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The Problem with Intelligence


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Ants in 80-million-year-old Baltic amber. - PHOTO BY MILA ZINKOVA/WIKIMEDIA COMMONS
  • photo by Mila Zinkova/Wikimedia Commons
  • Ants in 80-million-year-old Baltic amber.

Can humans become more intelligent? Probably not, according to an article in July's Scientific American that considered several approaches to upping our IQ, each coming with its own set of problems. You could increase brain size, for instance, but the greater average distance between neurons would slow the brain down. Also, more neurons require more energy, and at only 2 percent of body mass, the brain already consumes 20 percent of body energy. (Not to mention the problem of how a woman could birth a larger head through her currently maxed-out pelvis!) Another approach is to pack more, smaller, neurons into our existing brains - but that would result in too much random "noise" in brain circuitry. The article concludes that perhaps "life has arrived at an optimal neural blueprint."

What wasn't addressed, however, was the question implicitly asked over 50 years ago by astronomer Frank Drake: Have we already overstepped the viable limits of intelligence? Drake's interest is SETI, the search for extraterrestrial intelligence through the detection of anomalous radio waves. He came at the "limits of intelligence" question via his SWAG (Scientific Wild-Ass Guess) for "N," the number of intelligent civilizations in the Milky Way with whom communication may be possible. "Intelligent" in this case simply means that they emit radio waves into space.

After plugging into the "Drake Equation" a bunch of probabilities (What fraction of stars have planets? What are the odds of life developing on a planet? etc.) and the annual rate at which stars form in the galaxy, we arrive at an estimate for the number of communicating civilizations that can be expected to arise each year. N is this figure multiplied by "L," the average time span such civilizations can be expected to release detectable signals into space.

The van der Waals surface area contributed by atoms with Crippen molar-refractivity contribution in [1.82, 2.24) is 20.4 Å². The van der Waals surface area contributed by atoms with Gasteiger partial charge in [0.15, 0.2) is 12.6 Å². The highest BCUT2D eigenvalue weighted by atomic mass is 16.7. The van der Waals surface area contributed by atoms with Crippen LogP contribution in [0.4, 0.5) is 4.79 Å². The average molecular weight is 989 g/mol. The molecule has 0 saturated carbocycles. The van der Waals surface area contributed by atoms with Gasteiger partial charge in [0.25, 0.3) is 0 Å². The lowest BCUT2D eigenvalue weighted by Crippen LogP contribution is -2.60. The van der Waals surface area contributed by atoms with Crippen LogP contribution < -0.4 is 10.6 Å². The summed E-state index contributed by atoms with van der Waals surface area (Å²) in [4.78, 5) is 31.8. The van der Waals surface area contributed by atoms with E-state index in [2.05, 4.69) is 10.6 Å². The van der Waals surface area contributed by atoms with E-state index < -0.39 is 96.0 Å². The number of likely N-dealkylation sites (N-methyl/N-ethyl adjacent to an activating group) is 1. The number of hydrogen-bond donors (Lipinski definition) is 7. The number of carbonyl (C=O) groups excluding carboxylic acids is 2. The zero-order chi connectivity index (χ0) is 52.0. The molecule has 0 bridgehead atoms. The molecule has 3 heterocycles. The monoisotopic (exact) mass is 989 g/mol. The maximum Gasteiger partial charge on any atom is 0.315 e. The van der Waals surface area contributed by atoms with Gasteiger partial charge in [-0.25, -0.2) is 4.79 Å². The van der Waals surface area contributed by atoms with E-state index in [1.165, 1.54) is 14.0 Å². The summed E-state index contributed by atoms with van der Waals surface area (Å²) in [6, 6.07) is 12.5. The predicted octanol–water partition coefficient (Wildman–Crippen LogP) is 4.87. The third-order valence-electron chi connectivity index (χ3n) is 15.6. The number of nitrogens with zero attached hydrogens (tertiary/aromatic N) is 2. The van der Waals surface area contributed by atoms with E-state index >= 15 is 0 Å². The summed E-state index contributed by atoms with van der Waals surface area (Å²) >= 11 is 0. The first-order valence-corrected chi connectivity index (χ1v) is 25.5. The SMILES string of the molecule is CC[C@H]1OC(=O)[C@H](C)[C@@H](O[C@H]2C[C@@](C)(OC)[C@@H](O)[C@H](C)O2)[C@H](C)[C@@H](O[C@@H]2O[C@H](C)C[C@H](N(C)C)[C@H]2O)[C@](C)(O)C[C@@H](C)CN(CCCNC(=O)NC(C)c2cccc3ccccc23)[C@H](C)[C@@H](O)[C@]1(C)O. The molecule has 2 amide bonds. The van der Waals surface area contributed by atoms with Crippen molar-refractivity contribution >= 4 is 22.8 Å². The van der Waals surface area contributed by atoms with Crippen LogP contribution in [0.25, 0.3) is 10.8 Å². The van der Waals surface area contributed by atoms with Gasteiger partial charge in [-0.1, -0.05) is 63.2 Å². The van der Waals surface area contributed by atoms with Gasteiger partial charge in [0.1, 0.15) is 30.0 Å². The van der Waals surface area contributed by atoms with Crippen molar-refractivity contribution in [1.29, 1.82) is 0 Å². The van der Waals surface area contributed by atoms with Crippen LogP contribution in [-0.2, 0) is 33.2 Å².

Why L? Because the equation assumes that technology contains the seeds of its own destruction: A civilization smart enough to build a radio transmitter is smart enough to blow itself up. If this is true, what's a reasonable value for L? How long a window might a technologically advanced civilization have between (1) developing radio transmitters and (2) wiping itself out in a nuclear holocaust / creating an unstoppable plague / overpopulating itself to extinction / (fill in your own doomsday scenario)? If the staying power of previous earthly civilizations is anything to go by, L is fleeting. Rome lasted 500 years; the Mayans twice that. The British Empire rose and fell in three centuries. The Thousand-Year Reich managed just 11 years.

We live on a knife-edge world in which nine nations threaten the planet with 20,000 nuclear warheads, oceans are dying and the next mutant virus could be unstoppable. Next week, next year, next century, next millennium, we're probably doomed. Chances are, these 100,000-year-old big brains of ours have a limited shelf life. Ant brains, on the other hand, with 400,000 times fewer neurons than ours, have been around a thousand times longer, and surely will be here long after we're gone. Our problem, as my mother used to say, is that we're too smart for our own good.

Barry Evans ([email protected]) just feels lucky that we've made it this far. His Field Notes compilation can be found at Northtown Books and Eureka Books.



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